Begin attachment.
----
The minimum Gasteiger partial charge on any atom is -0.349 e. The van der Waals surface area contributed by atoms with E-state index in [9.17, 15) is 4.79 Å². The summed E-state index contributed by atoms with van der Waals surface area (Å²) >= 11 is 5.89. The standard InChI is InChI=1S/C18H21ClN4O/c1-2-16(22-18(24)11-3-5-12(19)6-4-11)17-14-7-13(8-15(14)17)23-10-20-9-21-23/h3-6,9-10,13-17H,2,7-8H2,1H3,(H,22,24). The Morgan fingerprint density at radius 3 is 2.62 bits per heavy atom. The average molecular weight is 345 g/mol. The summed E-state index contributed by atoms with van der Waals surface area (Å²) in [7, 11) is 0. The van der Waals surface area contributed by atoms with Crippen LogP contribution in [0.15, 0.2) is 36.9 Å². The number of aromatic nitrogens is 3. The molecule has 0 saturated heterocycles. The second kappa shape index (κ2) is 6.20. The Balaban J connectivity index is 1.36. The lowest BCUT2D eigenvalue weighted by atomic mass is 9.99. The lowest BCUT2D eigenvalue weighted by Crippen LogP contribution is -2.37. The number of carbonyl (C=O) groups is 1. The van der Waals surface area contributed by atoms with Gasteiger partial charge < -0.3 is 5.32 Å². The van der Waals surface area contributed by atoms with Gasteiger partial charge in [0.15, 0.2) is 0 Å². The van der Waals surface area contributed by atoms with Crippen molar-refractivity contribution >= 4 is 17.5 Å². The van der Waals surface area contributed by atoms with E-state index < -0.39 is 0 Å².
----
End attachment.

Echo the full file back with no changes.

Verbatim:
The minimum Gasteiger partial charge on any atom is -0.349 e. The van der Waals surface area contributed by atoms with E-state index in [9.17, 15) is 4.79 Å². The summed E-state index contributed by atoms with van der Waals surface area (Å²) >= 11 is 5.89. The standard InChI is InChI=1S/C18H21ClN4O/c1-2-16(22-18(24)11-3-5-12(19)6-4-11)17-14-7-13(8-15(14)17)23-10-20-9-21-23/h3-6,9-10,13-17H,2,7-8H2,1H3,(H,22,24). The Morgan fingerprint density at radius 3 is 2.62 bits per heavy atom. The average molecular weight is 345 g/mol. The summed E-state index contributed by atoms with van der Waals surface area (Å²) in [7, 11) is 0. The van der Waals surface area contributed by atoms with Crippen LogP contribution in [0.15, 0.2) is 36.9 Å². The number of aromatic nitrogens is 3. The molecule has 0 saturated heterocycles. The second kappa shape index (κ2) is 6.20. The Balaban J connectivity index is 1.36. The lowest BCUT2D eigenvalue weighted by atomic mass is 9.99. The lowest BCUT2D eigenvalue weighted by Crippen LogP contribution is -2.37. The number of carbonyl (C=O) groups is 1. The van der Waals surface area contributed by atoms with Gasteiger partial charge < -0.3 is 5.32 Å². The van der Waals surface area contributed by atoms with Gasteiger partial charge in [0.15, 0.2) is 0 Å². The van der Waals surface area contributed by atoms with Crippen molar-refractivity contribution >= 4 is 17.5 Å². The van der Waals surface area contributed by atoms with E-state index < -0.39 is 0 Å².